The Centers for Medicare & Medicaid Services (CMS) and SAMHSA recently released a new publication titled, Roadmap to Behavioral Health: A Guide to Using Mental Health and Substance Use Disorder Services.
The free publication is designed to serve as a behavioral health resource for consumers and offers important information about mental health and substance use disorder services, including definitions of behavioral health terms and guidance on how to find a behavioral health services provider, receive treatment, and obtain follow-up care.
The resource walks through the "8 Steps of the Roadmap" to offer information specific to behavioral health, and contains a glossary and links to other federal resources.
CLick here to view the guide.
Wolf Administration Officials Join Luzerne County Fire Chief to Highlight Need to Equip All First Responders with Life-Saving Naloxone
WILKES-BARRE (PRNewswire-USNewswire) -- Wolf Administration officials today joined Wilkes-Barre City Fire Chief Jay Delaney to highlight how naloxone, a life-saving opioid overdose reversal drug, should be available for all first responders.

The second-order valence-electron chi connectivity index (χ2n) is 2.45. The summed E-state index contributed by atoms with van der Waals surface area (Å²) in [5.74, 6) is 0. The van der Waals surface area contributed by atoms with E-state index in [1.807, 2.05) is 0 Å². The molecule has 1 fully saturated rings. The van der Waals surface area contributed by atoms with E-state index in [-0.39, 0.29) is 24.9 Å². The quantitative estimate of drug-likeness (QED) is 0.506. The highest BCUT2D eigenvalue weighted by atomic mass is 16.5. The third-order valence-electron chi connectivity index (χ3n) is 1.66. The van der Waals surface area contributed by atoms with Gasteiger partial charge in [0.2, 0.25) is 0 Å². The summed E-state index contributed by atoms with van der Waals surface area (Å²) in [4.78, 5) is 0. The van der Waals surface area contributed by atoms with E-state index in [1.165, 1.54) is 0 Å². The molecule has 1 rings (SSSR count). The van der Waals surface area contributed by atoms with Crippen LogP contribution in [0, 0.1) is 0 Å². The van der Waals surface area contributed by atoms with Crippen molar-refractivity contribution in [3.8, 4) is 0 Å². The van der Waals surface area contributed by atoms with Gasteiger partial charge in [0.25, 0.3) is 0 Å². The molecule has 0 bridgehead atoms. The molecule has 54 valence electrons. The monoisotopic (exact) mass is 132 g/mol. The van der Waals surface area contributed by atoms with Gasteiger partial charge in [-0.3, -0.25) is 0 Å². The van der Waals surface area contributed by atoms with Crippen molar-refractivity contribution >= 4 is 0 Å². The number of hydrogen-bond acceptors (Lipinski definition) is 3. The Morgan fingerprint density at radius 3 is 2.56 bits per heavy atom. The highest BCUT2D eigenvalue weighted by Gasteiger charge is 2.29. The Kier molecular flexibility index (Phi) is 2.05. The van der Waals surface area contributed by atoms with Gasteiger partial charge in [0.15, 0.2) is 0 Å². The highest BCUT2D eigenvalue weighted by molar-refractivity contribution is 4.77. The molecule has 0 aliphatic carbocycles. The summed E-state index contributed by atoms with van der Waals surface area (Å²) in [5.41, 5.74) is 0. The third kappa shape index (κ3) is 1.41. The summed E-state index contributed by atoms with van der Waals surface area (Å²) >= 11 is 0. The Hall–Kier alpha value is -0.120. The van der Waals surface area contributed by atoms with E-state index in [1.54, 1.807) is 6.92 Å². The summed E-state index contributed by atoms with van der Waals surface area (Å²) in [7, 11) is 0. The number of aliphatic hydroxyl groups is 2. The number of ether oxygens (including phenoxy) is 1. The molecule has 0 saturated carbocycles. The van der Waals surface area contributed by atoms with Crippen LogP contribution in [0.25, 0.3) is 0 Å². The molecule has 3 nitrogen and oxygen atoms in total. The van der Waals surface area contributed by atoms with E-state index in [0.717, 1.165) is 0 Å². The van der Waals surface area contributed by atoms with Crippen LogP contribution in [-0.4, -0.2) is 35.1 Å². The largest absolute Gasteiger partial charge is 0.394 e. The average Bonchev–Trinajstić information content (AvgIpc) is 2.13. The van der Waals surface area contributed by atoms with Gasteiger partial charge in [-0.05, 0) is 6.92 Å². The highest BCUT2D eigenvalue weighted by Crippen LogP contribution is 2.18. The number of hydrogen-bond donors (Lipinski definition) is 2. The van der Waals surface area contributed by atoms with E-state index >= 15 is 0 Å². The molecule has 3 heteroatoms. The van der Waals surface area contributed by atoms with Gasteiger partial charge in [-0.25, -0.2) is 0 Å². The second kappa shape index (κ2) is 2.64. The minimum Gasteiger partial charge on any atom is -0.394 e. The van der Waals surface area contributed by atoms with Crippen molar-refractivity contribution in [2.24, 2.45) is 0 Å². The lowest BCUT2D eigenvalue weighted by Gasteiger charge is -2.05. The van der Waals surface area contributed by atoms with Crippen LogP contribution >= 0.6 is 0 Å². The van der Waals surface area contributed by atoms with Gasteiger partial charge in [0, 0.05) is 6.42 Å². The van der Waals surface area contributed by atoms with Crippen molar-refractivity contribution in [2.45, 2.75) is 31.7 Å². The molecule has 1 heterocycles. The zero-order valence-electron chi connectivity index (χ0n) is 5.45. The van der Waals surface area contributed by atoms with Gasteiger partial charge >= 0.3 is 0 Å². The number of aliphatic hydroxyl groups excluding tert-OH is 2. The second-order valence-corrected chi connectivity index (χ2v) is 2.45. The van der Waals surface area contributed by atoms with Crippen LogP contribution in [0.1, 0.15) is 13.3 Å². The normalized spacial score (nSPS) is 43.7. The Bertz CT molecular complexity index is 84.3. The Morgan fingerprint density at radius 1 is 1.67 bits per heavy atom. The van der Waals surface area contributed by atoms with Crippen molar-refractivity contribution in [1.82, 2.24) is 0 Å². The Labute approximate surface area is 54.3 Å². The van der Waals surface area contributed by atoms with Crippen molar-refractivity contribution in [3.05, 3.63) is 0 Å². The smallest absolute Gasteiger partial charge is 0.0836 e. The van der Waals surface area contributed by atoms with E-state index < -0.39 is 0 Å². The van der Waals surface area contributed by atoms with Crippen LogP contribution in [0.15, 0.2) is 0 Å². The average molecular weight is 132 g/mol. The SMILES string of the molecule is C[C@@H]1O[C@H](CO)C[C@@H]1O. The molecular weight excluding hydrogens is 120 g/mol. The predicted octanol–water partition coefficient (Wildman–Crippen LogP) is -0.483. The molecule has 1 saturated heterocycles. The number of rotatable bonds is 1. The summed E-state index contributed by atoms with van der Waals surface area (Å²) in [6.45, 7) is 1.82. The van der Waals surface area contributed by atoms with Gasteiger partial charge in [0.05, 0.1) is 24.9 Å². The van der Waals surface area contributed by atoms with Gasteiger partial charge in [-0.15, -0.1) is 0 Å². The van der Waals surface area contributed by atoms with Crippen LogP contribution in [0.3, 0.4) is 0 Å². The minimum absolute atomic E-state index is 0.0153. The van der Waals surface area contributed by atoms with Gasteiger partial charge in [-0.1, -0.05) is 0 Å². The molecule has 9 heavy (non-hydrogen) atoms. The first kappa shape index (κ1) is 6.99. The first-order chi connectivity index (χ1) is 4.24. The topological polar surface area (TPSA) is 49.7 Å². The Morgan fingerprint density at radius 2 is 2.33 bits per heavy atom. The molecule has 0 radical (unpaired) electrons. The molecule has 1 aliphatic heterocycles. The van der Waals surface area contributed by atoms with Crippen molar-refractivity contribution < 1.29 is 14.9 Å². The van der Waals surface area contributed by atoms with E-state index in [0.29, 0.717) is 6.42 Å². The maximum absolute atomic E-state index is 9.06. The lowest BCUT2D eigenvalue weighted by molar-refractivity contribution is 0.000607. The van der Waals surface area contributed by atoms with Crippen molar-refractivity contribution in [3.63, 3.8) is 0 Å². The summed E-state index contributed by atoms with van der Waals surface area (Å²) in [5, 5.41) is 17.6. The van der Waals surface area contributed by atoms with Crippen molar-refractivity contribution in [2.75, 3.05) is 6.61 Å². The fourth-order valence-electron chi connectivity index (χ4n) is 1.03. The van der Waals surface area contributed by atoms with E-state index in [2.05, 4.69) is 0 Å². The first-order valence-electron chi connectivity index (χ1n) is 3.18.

"First responders are on the front lines of the battle against opioid overdoses and have already saved more than 3,800 lives using naloxone," Acting Health Secretary and Physician General Dr. Rachel Levine said. "It's essential that all first responders have access to naloxone because it saves lives. Communities such as Wilkes-Barre are not only keeping residents safe, but they give people battling addiction a chance at recovery."
Naloxone rapidly reverses heroin and other opioid overdoses, the leading cause of accidental death in Pennsylvania, killing more individuals each year than motor vehicle accidents.
CLARION (PRNewswire) -- In response to the growing opioid epidemic in Pennsylvania and in the nation, Clarion University College of Health and Human Services announced today that it has developed an opioid treatment specialist certificate, which will be offered online, beginning this fall.
"The certificate was developed to educate treatment professionals in prevention and treatment of opioid abuse and addiction," said Dr. Ray Feroz, professor and chair of the department of human services, rehabilitation, health and sport sciences. "It is one way Clarion can aid in combating the statewide and nationwide opioid crisis."